Finding a nice, livable, dependable, safe apartment in or near Los Angeles isn't cheap. A one-bedroom in Hollywood averages $3,082 per month, while the same apartment in Santa Monica averages $4,018. That's a lot of money for the most basic of one-bedrooms. Most young renters in those cities either budget a disproportionate chunk of their salary towards rent or they sublet the corners of their living rooms.
Luckily, there are some towns near Downtown Los Angeles (DTLA) with their own unique charm located close enough so a trip to the Staples Center only takes you an hour by car or public transport, yet their distance from Downtown proper keeps their average rent relatively low.
Before you commit to a DTLA apartment way out of your budget, consider these 10 cities.
Long Beach is kind of like a condensed version of Los Angeles. Like L.A., Long Beach has an interesting downtown, groomed suburbs, an arts district and on top of all that, it has, of course, a beach.
The city is fun, liberal and filled with vitality, but rent has steadily gone up the last 10 years due to lots of fancy development. On the plus side, Long Beach has easy access to DTLA when you want to make the trip — it's a straight shot up the 710 or the Blue Line.
Fullerton is unique in that it's a quiet suburb while somehow still maintaining the characteristics of a cool, small college town. While Fullerton has some great K-12 schools, sleepy cul-de-sacs and lush parks, it's also currently enjoying a cultural resurgence made up of new nightlife, record labels and artists.
Apartments around the colleges can get a little "Animal House"-ish at times, but if you can find anything close to the intersection of Harbor Blvd. and Commonwealth, you're in the heart of the city.
Fans of vintage Americana aesthetics will appreciate renting in Orange. Old craftsman homes and small-unit rentals make up most of the neighborhoods around the traffic circle, an antique district that looks like it hasn't changed much since the '50s. (Tom Hanks filmed "That Thing You Do" all over Old Towne.)
Orange also benefits from being off the 5 freeway so Downtown Los Angeles is always about 45 minutes away.
Average monthly rent: $2,389
Distance from DTLA: Approximately 36 miles south
Rancho Palos Verdes is an odd town. The city never gets talked about much because it's sort of isolated on top of the bluffs of the peninsula. You don't just drive through Rancho Palos Verdes, you have to go out of your way to get to it.
The ocean views are the reason why RPV is the most expensive city on this list, but even $2,389 is a small fraction compared to apartments with identical views in Venice or Santa Monica.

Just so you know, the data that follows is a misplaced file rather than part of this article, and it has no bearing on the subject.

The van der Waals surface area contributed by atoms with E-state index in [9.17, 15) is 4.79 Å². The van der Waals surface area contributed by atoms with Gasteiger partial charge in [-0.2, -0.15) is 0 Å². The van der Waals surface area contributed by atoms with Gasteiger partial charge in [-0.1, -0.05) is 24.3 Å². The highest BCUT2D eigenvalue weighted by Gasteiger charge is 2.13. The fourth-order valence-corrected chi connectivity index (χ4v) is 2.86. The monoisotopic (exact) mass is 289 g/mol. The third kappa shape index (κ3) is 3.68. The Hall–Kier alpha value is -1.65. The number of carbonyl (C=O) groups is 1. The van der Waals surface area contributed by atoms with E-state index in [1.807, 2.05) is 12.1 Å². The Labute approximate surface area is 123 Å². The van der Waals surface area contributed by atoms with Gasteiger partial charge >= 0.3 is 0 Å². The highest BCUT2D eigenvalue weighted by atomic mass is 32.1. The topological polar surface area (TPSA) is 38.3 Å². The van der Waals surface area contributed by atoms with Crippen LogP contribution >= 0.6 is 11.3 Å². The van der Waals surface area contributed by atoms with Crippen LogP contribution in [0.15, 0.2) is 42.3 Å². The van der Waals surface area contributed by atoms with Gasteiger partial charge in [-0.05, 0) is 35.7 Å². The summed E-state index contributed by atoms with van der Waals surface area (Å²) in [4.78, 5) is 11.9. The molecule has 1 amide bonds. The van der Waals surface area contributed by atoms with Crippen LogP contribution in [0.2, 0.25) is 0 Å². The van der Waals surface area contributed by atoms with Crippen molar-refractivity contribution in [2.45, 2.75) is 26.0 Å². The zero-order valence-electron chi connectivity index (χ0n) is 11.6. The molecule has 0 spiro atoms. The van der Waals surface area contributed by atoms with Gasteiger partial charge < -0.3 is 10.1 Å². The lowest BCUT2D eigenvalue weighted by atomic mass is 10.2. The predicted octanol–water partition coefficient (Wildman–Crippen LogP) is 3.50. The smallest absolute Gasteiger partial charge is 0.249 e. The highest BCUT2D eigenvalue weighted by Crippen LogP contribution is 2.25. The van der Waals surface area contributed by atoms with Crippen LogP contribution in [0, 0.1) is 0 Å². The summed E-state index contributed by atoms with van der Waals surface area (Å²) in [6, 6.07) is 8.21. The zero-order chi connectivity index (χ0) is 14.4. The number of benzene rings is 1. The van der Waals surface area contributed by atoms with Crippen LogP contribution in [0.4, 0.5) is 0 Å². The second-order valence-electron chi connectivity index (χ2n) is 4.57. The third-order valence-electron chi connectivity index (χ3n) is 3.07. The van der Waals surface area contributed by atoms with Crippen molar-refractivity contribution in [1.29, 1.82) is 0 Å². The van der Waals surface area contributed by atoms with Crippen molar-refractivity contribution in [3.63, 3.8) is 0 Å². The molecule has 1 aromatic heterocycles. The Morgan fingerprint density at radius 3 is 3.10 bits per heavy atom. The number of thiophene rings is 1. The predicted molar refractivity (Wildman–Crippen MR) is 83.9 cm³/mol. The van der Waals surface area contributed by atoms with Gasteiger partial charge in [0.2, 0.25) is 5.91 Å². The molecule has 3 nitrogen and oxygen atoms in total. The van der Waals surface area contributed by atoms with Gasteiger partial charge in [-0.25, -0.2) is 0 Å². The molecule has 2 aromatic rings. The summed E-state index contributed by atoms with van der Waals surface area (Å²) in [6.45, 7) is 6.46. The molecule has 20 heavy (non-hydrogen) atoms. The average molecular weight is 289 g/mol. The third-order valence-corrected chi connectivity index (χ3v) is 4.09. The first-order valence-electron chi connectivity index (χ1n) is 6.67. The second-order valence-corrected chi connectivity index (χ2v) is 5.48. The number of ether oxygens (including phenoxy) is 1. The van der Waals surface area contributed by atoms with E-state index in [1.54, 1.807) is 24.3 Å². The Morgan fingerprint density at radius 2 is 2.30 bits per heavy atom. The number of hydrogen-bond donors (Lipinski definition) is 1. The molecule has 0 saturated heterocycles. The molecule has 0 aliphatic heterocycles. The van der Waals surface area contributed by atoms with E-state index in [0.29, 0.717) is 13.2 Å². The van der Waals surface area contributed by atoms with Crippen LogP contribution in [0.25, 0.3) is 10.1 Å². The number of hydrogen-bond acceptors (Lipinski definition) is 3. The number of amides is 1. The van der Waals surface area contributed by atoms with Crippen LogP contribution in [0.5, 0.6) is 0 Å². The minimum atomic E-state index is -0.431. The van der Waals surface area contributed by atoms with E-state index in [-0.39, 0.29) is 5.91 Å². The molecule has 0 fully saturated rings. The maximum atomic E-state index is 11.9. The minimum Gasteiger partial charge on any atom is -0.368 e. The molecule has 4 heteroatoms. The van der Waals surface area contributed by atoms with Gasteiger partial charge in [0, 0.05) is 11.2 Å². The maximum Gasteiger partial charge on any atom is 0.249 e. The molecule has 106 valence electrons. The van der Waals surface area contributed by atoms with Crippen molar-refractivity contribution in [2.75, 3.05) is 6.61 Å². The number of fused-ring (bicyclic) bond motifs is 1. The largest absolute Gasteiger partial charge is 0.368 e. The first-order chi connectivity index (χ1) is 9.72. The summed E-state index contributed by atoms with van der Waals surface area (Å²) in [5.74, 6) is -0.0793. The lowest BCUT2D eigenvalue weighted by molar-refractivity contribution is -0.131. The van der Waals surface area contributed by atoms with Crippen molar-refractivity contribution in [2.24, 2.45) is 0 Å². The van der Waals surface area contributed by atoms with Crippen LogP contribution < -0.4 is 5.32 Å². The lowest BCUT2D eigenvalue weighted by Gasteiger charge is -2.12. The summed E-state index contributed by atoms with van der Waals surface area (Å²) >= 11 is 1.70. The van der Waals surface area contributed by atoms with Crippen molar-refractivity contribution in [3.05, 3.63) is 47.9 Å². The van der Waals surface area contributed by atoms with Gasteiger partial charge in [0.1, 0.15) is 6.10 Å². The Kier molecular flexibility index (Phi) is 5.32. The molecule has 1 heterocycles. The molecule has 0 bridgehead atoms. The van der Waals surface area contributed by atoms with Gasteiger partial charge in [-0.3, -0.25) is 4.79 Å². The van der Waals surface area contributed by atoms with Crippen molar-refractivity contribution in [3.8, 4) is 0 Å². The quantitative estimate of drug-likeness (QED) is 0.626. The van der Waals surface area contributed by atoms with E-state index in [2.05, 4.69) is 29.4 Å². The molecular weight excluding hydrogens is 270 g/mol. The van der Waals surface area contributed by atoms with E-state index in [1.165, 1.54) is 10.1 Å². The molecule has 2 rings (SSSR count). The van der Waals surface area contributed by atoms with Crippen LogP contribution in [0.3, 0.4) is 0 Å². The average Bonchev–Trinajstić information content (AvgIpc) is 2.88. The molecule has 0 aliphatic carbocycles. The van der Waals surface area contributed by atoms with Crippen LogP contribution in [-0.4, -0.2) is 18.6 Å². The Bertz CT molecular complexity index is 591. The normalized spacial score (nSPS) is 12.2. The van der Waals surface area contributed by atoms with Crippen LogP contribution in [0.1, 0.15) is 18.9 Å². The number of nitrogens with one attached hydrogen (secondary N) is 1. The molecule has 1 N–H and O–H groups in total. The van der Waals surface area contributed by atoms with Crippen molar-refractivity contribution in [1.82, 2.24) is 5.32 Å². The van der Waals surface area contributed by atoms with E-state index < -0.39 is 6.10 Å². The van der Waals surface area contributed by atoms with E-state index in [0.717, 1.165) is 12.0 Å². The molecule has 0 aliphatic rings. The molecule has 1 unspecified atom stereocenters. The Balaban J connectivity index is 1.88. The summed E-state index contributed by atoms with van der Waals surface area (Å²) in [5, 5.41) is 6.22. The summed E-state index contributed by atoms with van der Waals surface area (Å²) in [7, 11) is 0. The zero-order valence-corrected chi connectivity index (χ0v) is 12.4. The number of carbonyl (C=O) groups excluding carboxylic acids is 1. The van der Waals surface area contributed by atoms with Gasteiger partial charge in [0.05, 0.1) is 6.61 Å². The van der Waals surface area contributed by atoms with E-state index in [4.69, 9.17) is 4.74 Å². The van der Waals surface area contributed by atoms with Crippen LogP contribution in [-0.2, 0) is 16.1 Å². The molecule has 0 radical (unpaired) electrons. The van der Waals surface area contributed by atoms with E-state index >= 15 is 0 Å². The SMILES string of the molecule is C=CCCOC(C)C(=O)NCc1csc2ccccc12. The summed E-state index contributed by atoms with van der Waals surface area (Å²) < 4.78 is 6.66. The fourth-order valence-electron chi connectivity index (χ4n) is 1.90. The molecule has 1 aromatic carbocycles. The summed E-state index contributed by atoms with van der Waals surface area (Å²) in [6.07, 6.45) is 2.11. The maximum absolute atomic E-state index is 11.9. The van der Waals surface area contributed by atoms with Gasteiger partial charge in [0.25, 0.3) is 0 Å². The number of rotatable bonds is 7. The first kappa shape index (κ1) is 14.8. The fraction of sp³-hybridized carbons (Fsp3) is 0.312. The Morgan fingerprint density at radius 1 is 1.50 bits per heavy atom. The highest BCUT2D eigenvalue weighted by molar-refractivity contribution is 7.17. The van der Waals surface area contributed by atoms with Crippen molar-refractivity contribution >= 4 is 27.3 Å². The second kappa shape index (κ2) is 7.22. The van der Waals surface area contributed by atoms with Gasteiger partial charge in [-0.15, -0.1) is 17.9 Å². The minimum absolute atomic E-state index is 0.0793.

Huntington Beach is a long, sprawling city, which means it might take you up to 20 minutes to get to the nearest freeway depending on how close you live to the ocean. It's not a town for the impatient. But as far as beach cities go, you could do worse than HB.
There seem to be as many apartment complexes as there are single-family homes, especially near the Pacific Coast Highway. Just make sure you move into a building with a parking structure. Parking anywhere within a mile of Main Street is torturous.
We're going to lump Claremont together with La Verne. The small, hipster college towns border each other, and their neighborhoods share the same mid-'60s aesthetics. The cities are only about 45 minutes and one freeway away from DTLA, but they might as well be in different time zones.
Both communities are filled with sleepy streets lined with massive oak trees and lush, green lawns — nothing like Los Angeles proper, but it's a nice alternative.
It's easy to forget about Glendora. It's a quiet town wedged between the 210 and the Angeles National Forest. It's a solid upper-middle-class neighborhood and not much has changed since the '80s. You'll find no 5-star sushi or acclaimed art galleries here. (If that's what you're looking for, the Metro Gold Line will take you from APU to Little Tokyo's Arts District in 45 minutes.)
Instead, you'll get a quiet, unassuming town where the biggest amount of activity comes from its private, evangelical Christian university.
Living in Santa Ana is tricky. On one side of the street, you could be living in an apartment where you have to look out the window every 30 minutes to make sure your car is still parked where you left it.
On the other side of the street, you could be living in a cool loft in Santa Ana's burgeoning Santiago Art District. Do your research if you're thinking about renting here, but if you stay in the Historic District, you'll be fine.
Costa Mesa is another fairly unassuming town. It has the Orange County Fairgrounds and even though it's not on the ocean, it feels like a beach town and the apartments reflect that.
You're going to find a lot of nautically-themed rental complexes here, and it's quaint enough, but if you can, stay south of 17th Street. (Bonus: Los Angeles is one freeway away up the 405.)
Pomona is the diamond in the rough on this list, and it's sort of had that reputation for the last 20 years now. The city can be a bit on the fringy side, but its DIY arts and antique districts have quietly given Pomona underground street cred since the early '90s.
If you romanticize Downtown Los Angeles during the late '70s, you can still find that adventurous vibe in Pomona.
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